Body language is a significant means through people communicate with each other. To sum up, body language is a kind oflanguage through Facial expressions, gestures, and body movements that make the communication more effective, vivid, and powerful which create active atmosphere.

1.3 Aspects ofBody Language

1.3.1 Facial Expressions

Facial expressions are a vital part of communication. They are a form of nonverbal communication, and the primary means of conveying social information between humans, according to Ekman (1977) facial expressions are universal language, it is the unspoken communication between people; they play a significant role in communication; through facial expressions, people can express sadness or happiness, without the need to use words, they are the primary source ofinformation, next to words, in determining an individual’s internal feelings, and to kept the listener motivated and interested during the conversation.

1.3.2 Gestures

Gestures are those movements or positions of the hands, arms, body, head, or face that are expressive of an idea, opinion, or emotion. Oxford dictionary defined body language as movements in a different part of the body, especially a hand or the head, in order to express an idea or meaning.

Pease (1988) wrote a book about How to read others’ thoughts by their gestures, the author tackled how gestures can help the speaker to send effective and successful messages. Pease stated that like any other language, body language consists of words, sentences, and punctuation. Each gesture is like a single word and a word may have different meanings. It is only when putting a word into a sentence with other words we can fully understand its meaning. Gestures come as body language cues that support the verbal messages depend on the context, during the stream of the conversations. In addition to looking for gesture as an integral part of the communication, also gestures should be considered in the context in which they occur. Moreover, in the book of Goman (2008) The advantage of nonverbal communication, the author introduced The Five C’sof Gestures which are; Context, Clusters, Congruence, Consistency, Culture.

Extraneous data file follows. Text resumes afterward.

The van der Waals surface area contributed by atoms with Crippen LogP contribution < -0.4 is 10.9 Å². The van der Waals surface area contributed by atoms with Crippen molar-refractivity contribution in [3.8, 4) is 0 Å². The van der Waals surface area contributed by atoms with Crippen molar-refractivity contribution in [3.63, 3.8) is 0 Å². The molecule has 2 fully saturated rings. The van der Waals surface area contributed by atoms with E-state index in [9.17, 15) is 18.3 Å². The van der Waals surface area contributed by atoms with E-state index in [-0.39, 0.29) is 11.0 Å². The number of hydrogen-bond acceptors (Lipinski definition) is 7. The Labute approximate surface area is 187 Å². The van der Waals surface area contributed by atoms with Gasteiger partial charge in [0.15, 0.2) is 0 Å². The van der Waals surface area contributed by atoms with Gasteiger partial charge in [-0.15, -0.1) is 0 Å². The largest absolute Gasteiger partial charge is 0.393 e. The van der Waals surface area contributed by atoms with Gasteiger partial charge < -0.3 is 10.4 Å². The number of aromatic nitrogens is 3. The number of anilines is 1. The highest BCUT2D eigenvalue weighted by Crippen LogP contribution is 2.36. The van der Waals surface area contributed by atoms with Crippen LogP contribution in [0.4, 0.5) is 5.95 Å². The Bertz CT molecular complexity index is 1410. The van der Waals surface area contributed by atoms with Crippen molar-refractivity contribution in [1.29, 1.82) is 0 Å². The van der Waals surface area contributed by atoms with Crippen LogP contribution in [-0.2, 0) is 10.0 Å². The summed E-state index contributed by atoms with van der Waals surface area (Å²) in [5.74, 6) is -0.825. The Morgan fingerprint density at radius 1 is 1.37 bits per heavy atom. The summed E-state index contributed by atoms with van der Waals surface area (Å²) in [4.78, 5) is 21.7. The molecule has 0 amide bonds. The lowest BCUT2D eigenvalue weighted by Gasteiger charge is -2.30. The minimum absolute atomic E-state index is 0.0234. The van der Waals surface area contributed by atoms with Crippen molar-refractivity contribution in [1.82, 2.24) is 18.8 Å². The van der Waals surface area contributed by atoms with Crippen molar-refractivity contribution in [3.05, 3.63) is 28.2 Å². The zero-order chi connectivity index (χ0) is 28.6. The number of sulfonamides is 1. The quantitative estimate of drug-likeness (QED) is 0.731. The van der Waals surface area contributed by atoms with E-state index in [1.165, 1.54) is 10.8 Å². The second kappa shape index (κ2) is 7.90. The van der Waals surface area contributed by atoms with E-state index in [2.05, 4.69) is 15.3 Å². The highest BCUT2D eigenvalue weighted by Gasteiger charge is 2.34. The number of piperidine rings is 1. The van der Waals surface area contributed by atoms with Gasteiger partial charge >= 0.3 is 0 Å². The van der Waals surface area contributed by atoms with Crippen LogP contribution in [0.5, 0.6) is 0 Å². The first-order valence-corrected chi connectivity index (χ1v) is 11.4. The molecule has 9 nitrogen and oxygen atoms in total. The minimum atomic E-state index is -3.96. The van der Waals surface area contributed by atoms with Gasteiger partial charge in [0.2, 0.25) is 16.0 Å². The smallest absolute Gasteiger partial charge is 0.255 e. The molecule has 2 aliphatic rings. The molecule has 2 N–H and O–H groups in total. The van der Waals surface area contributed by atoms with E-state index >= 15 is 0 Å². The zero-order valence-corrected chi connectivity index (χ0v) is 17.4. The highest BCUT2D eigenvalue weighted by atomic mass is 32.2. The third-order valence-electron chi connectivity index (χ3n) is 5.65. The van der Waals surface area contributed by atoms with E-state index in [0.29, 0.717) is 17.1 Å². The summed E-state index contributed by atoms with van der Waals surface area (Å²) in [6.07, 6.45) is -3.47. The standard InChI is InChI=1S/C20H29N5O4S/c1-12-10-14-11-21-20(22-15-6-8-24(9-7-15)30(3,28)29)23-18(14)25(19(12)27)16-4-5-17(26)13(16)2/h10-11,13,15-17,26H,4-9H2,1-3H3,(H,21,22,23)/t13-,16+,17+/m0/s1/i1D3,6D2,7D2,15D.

Goman made a relation among the five C’s of gestures. The relation represented that the context can change the meaning of gestures, the receiver can decode the gestural clusters that are congruence with the verbal messages, with the consideration of the cultural background, if the non-verbal messages are coherent and consistent with the verbal messages, the message will be sent effectively.

1.7 Positive and Negative Body Language

1.7.1 Positive Body Language

Positive body language can be defined as these nonverbal movements and gestures that are communicating interest, enthusiasm, and positive reactions. It is considered as an important aspect of communication as it sends different positive and negative signals.

In the communication process, people use different body language messages which have relevant and meaningful meaning that support and encode the content of verbal messages. According to Goman (2008) positive body language place the speaker in a position of comfort, dignity, and likeability. So they feel comfortable in the interaction. If the body movements convey the opposite, then body language is not positive and hence, needs to be improved, the usage of positive body language includes: